In the past few years Goa has changed from bohemian state to Eastern party capital. But now that the original pioneers have moved on, is there still a place for peace, love and alternative thinking? We meet the next wave of free spirits
It’s 10am and house music is already pumping from the makeshift restaurants along the beachfront. Servers have kicked off their shoes and are trying to tempt passers- by towards sun loungers with offers of, “Breakfast, brunch – cocktail?” Some take them up on the latter suggestion, and are soon enjoying the early sunshine, mojito in hand.
I’m in Arambol, the northernmost of Goa’s resorts, where the sunshine and party scene is similar to so many other beach destinations worldwide. It is, however, very different to when I first visited 12 years ago. Back then, Goa was just making a name for itself as a backpacker paradise, a place that – especially in comparison to the chaos most of India thrives on – was calm, beautiful and sparsely occupied by an expat community now synonymous with the area: namely, hippies.
These free-spirited (mostly American) nomads first came here in the 1960s, drawn to Goa’s relaxed social practices (a hangover from its time as a Portuguese colony), spiritual inclinations, shoestring prices and, of course, warm climate and tropical landscape. But, as is the danger with any paradise, word got out. Today, more than half a million tourists visit each year. The original hippies have gone, and in their place are people who tick every traveller stereotype. But instead of shunning tourism like their predecessors, this new generation have decided to embrace it.
“I don’t know why anyone would choose to sit at a desk all day when you have a choice to live like this,” 26-year-old Tia Mac tells me. We’re at Natti’s Naturals, a trendy health food store and cafe on the Arambol-Anjuna road owned by her mother, Natasha. Tia moved to Goa from London in 2011 after getting fed up of city life (her mum followed shortly after), and she’s turned a lifelong hobby into a career by launching her own fashion line,TIA (facebook.com/0studioTIA).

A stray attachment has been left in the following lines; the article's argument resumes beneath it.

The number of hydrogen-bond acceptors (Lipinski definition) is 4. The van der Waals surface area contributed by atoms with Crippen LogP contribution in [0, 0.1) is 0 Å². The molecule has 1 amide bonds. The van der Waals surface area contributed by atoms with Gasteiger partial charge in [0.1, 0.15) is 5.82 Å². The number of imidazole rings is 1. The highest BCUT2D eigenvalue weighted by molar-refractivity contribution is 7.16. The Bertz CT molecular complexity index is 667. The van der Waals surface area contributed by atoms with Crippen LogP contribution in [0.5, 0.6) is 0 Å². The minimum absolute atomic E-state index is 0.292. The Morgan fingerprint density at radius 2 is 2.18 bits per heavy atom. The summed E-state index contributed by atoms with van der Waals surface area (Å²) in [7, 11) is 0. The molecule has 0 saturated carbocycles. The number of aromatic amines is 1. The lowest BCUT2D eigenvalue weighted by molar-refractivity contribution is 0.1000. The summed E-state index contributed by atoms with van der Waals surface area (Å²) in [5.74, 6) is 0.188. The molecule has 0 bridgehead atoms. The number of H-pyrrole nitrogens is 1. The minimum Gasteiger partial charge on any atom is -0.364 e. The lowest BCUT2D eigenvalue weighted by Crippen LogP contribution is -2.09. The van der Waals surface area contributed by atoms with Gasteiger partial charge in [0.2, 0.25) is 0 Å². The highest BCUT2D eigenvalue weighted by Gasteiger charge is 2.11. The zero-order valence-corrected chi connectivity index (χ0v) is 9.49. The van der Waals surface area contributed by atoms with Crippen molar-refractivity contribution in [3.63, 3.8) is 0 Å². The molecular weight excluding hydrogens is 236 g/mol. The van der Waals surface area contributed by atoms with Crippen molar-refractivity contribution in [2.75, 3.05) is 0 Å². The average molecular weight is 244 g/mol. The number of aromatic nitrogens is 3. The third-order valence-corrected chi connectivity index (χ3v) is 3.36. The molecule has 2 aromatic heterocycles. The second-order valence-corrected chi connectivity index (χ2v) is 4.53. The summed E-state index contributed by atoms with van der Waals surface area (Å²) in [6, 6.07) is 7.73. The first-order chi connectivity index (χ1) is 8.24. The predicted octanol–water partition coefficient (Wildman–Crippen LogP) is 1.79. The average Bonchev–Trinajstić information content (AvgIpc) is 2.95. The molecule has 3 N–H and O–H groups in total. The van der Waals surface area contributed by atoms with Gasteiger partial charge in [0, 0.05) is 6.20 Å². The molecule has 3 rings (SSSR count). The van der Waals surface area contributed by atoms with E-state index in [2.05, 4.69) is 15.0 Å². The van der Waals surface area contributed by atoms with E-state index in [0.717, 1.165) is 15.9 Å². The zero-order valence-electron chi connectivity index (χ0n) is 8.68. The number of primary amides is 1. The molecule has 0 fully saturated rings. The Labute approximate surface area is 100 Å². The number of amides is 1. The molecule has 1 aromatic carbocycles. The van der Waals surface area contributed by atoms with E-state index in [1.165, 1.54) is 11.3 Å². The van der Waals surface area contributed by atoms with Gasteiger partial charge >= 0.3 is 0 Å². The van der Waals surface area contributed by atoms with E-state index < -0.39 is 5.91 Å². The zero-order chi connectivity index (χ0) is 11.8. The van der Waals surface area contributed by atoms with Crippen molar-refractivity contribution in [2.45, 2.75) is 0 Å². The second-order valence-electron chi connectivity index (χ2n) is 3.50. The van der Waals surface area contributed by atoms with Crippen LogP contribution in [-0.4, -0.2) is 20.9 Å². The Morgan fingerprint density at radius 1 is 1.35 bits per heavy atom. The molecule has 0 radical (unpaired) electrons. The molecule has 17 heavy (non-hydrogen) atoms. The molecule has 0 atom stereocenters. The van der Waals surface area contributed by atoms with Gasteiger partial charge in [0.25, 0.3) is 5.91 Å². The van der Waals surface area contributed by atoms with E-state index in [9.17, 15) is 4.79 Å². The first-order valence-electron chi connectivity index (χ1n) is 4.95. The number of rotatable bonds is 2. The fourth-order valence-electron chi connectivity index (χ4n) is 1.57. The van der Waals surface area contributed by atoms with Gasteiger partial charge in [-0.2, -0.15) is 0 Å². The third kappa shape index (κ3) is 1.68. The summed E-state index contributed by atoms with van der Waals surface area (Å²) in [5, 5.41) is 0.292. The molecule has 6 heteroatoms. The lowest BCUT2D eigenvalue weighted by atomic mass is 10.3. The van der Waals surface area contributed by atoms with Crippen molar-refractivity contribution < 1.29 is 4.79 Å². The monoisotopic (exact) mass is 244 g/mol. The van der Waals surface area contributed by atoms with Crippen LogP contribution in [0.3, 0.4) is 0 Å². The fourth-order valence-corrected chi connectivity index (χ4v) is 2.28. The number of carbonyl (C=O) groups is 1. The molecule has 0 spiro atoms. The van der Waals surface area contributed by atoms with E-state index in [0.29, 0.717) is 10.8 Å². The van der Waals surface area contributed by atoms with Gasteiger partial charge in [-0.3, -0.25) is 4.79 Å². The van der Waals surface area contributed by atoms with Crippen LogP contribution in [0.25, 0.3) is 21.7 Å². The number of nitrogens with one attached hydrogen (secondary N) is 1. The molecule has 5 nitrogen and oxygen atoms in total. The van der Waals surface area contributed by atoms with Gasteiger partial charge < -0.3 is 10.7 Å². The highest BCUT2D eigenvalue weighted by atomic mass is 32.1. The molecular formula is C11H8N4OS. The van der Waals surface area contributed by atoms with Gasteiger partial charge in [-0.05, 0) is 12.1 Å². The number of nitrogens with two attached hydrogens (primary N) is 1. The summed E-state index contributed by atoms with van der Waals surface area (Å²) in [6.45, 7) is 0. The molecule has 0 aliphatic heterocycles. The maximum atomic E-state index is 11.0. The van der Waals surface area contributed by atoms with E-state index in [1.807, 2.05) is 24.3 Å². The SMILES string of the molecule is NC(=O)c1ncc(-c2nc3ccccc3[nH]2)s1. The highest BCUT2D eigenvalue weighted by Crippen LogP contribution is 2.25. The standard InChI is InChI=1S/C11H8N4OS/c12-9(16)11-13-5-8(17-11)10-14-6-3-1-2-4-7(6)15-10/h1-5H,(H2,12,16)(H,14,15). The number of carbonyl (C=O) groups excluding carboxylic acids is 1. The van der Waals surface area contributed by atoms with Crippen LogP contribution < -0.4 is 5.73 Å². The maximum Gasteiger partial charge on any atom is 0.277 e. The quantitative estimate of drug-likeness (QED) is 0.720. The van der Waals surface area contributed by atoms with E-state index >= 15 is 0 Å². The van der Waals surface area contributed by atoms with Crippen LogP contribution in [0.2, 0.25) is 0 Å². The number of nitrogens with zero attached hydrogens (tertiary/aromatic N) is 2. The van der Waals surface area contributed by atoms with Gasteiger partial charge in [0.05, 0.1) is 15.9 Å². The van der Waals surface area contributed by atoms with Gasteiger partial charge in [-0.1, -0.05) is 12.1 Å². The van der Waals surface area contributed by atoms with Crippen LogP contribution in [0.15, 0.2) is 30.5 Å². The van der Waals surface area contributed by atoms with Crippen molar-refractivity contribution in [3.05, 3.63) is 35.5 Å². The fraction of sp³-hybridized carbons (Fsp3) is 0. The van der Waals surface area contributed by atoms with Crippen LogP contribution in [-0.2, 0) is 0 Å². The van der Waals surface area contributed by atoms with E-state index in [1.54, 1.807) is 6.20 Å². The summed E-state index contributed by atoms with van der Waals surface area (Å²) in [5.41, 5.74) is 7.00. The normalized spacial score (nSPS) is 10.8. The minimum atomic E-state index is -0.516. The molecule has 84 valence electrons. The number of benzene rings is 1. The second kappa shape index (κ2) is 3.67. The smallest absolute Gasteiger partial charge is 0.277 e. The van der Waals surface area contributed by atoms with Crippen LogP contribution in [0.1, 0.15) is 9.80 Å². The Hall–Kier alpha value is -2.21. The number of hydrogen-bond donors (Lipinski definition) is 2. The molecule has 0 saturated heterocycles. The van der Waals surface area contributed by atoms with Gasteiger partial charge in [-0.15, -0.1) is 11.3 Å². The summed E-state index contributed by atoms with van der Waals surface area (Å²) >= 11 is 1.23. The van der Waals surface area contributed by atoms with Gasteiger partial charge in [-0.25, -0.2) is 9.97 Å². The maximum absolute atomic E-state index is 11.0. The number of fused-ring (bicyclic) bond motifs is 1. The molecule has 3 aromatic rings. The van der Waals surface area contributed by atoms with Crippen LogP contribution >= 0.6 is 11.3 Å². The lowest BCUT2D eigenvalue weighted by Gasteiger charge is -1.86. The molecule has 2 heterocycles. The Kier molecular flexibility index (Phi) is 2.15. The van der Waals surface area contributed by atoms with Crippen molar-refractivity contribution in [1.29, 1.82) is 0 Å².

“Goa has become much more accessible for foreigners who want to set up businesses,” says Tia. “For me, India is also great for sourcing unusual textiles and good craftspeople. I have a reliable tailor, a silk printer, a leather worker, I’ve opened my own shop and also sell online – mainly to the UK. Plus, it’s a nice way to live. It’s beautiful, sunny and cheap and you can go to the beach all the time.” Rachel Jones is quick to agree when she joins us for a round of lemongrass lassis. The nurse- turned-blogger from Ohio moved here around the same time as Tia. “I tried a few things when I first moved here,” she says. “Thai yoga massages, candle-making and then, five months in, I started my blog, Hippie In Heels (hippie-inheels.com).” Despite not being a writer and initially finding decent internet access difficult (although it’s everywhere these days), she started blogging about India and, as one of the first people to do so, got a lot of hits. “Suddenly people were requesting things for me to write about,” she explains. “It became a service I realised I could charge for.” Today, she lives off her blog (and only spends one day a week writing!), which has been featured in Grazia and Elle, and has 28,000 followers on Twitter. She even charges for Instagram posts. She and her boyfriend have a nice, cheap apartment, three dogs, a car, and a good social life. “To be honest, it’s lovely to be able to live so simply with so little responsibilities,” she says.
Anirban Halder is another Goan who rejected the daily grind to follow his dreams. At Anjuna’s hippie market, held every Wednesday, you’ll find him and his band Electric Pulse at Sea Breeze bar (seabreezebar.com), belting out everything from Nirvana to George Michael.
The 28-year-old from Calcutta was meant to follow a career in hospitality, but after growing tired of the “uniformed and restricted” hotel life, he decided to quit his job and form Electric Pulse, against his family’s wishes.
“India is a strict country with strong family values and expectations,” he tells me. “Leaving your job to become a musician just isn’t done. But in Goa, where everyone is following some kind of creative dream, it felt right.”